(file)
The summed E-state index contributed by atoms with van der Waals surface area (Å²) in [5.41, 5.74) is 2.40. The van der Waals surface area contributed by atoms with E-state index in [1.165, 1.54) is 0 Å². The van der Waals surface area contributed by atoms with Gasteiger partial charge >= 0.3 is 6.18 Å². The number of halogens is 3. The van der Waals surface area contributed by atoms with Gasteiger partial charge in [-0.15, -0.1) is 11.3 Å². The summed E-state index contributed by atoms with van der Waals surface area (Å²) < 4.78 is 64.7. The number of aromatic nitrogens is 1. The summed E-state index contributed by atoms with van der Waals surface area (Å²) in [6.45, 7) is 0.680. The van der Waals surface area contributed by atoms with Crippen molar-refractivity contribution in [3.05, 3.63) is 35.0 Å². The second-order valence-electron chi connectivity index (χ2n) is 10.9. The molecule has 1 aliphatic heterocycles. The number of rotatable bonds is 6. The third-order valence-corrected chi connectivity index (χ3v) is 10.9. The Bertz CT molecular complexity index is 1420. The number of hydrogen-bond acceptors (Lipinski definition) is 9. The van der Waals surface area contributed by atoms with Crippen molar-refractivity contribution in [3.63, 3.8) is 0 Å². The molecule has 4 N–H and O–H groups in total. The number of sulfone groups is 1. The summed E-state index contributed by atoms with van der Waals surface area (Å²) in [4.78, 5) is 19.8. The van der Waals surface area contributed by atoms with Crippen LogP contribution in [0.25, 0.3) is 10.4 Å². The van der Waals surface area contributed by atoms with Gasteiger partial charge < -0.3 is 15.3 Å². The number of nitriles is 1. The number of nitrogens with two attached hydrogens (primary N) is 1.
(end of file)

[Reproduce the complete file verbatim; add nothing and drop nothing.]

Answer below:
The summed E-state index contributed by atoms with van der Waals surface area (Å²) in [5.41, 5.74) is 2.40. The van der Waals surface area contributed by atoms with E-state index in [1.165, 1.54) is 0 Å². The van der Waals surface area contributed by atoms with Gasteiger partial charge >= 0.3 is 6.18 Å². The number of halogens is 3. The van der Waals surface area contributed by atoms with Gasteiger partial charge in [-0.15, -0.1) is 11.3 Å². The summed E-state index contributed by atoms with van der Waals surface area (Å²) < 4.78 is 64.7. The number of aromatic nitrogens is 1. The summed E-state index contributed by atoms with van der Waals surface area (Å²) in [6.45, 7) is 0.680. The van der Waals surface area contributed by atoms with Crippen molar-refractivity contribution in [3.05, 3.63) is 35.0 Å². The second-order valence-electron chi connectivity index (χ2n) is 10.9. The molecule has 1 aliphatic heterocycles. The number of rotatable bonds is 6. The third-order valence-corrected chi connectivity index (χ3v) is 10.9. The Bertz CT molecular complexity index is 1420. The number of hydrogen-bond acceptors (Lipinski definition) is 9. The van der Waals surface area contributed by atoms with Crippen molar-refractivity contribution in [3.63, 3.8) is 0 Å². The molecule has 4 N–H and O–H groups in total. The number of sulfone groups is 1. The summed E-state index contributed by atoms with van der Waals surface area (Å²) in [4.78, 5) is 19.8. The van der Waals surface area contributed by atoms with Crippen LogP contribution in [0.25, 0.3) is 10.4 Å². The van der Waals surface area contributed by atoms with Gasteiger partial charge < -0.3 is 15.3 Å². The number of nitriles is 1. The number of nitrogens with two attached hydrogens (primary N) is 1.